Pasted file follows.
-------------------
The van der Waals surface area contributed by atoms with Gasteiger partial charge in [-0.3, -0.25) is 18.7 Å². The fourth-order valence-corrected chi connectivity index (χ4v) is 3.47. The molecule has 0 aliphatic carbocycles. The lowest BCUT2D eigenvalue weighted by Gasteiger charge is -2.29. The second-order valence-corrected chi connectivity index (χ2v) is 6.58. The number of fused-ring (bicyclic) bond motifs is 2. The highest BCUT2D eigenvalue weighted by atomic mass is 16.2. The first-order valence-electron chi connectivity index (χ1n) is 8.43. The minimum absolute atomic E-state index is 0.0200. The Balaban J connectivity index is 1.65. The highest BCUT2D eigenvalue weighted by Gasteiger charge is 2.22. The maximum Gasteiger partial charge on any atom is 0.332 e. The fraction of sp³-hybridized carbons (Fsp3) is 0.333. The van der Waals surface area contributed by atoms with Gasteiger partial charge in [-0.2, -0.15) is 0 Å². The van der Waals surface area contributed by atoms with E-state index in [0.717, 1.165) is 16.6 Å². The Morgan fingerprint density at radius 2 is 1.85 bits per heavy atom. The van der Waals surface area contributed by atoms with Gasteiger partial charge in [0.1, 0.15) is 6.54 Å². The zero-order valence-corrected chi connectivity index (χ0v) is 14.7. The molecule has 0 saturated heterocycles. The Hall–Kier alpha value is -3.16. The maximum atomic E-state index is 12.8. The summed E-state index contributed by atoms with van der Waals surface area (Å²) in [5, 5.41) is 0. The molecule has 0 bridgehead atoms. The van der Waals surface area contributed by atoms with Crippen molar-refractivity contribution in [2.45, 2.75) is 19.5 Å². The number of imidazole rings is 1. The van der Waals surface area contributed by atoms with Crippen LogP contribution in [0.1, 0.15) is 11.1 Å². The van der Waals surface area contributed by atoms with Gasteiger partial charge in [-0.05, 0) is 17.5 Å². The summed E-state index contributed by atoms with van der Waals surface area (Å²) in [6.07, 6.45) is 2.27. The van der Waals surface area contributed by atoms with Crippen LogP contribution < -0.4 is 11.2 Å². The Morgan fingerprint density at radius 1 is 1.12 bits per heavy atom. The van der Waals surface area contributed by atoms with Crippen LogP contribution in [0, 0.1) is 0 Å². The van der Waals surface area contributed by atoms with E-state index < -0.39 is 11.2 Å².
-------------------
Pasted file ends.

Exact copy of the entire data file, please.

The van der Waals surface area contributed by atoms with Gasteiger partial charge in [-0.3, -0.25) is 18.7 Å². The fourth-order valence-corrected chi connectivity index (χ4v) is 3.47. The molecule has 0 aliphatic carbocycles. The lowest BCUT2D eigenvalue weighted by Gasteiger charge is -2.29. The second-order valence-corrected chi connectivity index (χ2v) is 6.58. The number of fused-ring (bicyclic) bond motifs is 2. The highest BCUT2D eigenvalue weighted by atomic mass is 16.2. The first-order valence-electron chi connectivity index (χ1n) is 8.43. The minimum absolute atomic E-state index is 0.0200. The Balaban J connectivity index is 1.65. The highest BCUT2D eigenvalue weighted by Gasteiger charge is 2.22. The maximum Gasteiger partial charge on any atom is 0.332 e. The fraction of sp³-hybridized carbons (Fsp3) is 0.333. The van der Waals surface area contributed by atoms with Gasteiger partial charge in [-0.2, -0.15) is 0 Å². The van der Waals surface area contributed by atoms with E-state index in [0.717, 1.165) is 16.6 Å². The Morgan fingerprint density at radius 2 is 1.85 bits per heavy atom. The van der Waals surface area contributed by atoms with Gasteiger partial charge in [0.1, 0.15) is 6.54 Å². The zero-order valence-corrected chi connectivity index (χ0v) is 14.7. The molecule has 0 saturated heterocycles. The Hall–Kier alpha value is -3.16. The maximum atomic E-state index is 12.8. The summed E-state index contributed by atoms with van der Waals surface area (Å²) in [5, 5.41) is 0. The molecule has 0 bridgehead atoms. The van der Waals surface area contributed by atoms with Crippen molar-refractivity contribution in [2.45, 2.75) is 19.5 Å². The number of imidazole rings is 1. The van der Waals surface area contributed by atoms with Crippen LogP contribution in [0.1, 0.15) is 11.1 Å². The van der Waals surface area contributed by atoms with Gasteiger partial charge in [-0.05, 0) is 17.5 Å². The summed E-state index contributed by atoms with van der Waals surface area (Å²) in [6.07, 6.45) is 2.27. The van der Waals surface area contributed by atoms with Crippen LogP contribution < -0.4 is 11.2 Å². The Morgan fingerprint density at radius 1 is 1.12 bits per heavy atom. The van der Waals surface area contributed by atoms with Crippen LogP contribution in [0, 0.1) is 0 Å². The van der Waals surface area contributed by atoms with E-state index < -0.39 is 11.2 Å².